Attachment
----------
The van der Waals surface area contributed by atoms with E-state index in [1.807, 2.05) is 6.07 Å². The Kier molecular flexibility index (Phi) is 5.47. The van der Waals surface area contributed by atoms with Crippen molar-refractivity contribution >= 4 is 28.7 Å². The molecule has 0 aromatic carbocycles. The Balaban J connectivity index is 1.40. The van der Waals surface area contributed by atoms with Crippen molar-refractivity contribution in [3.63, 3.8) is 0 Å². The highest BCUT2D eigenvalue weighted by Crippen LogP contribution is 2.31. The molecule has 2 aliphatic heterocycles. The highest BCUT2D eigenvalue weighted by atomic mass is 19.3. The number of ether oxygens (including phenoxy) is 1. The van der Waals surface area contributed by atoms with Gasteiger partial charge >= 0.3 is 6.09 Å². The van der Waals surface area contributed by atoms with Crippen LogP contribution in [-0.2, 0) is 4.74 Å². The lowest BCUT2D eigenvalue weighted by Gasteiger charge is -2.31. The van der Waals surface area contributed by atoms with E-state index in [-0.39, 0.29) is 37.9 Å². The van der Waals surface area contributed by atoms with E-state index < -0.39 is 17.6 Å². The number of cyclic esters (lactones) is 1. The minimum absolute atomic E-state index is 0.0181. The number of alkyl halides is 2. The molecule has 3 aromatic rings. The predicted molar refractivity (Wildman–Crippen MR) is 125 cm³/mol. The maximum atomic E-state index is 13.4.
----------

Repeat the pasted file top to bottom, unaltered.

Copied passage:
The van der Waals surface area contributed by atoms with E-state index in [1.807, 2.05) is 6.07 Å². The Kier molecular flexibility index (Phi) is 5.47. The van der Waals surface area contributed by atoms with Crippen molar-refractivity contribution >= 4 is 28.7 Å². The molecule has 0 aromatic carbocycles. The Balaban J connectivity index is 1.40. The van der Waals surface area contributed by atoms with Crippen molar-refractivity contribution in [3.63, 3.8) is 0 Å². The highest BCUT2D eigenvalue weighted by Crippen LogP contribution is 2.31. The molecule has 2 aliphatic heterocycles. The highest BCUT2D eigenvalue weighted by atomic mass is 19.3. The number of ether oxygens (including phenoxy) is 1. The van der Waals surface area contributed by atoms with Gasteiger partial charge >= 0.3 is 6.09 Å². The van der Waals surface area contributed by atoms with Crippen LogP contribution in [-0.2, 0) is 4.74 Å². The lowest BCUT2D eigenvalue weighted by Gasteiger charge is -2.31. The van der Waals surface area contributed by atoms with E-state index in [-0.39, 0.29) is 37.9 Å². The van der Waals surface area contributed by atoms with E-state index < -0.39 is 17.6 Å². The number of cyclic esters (lactones) is 1. The minimum absolute atomic E-state index is 0.0181. The number of alkyl halides is 2. The molecule has 3 aromatic rings. The predicted molar refractivity (Wildman–Crippen MR) is 125 cm³/mol. The maximum atomic E-state index is 13.4.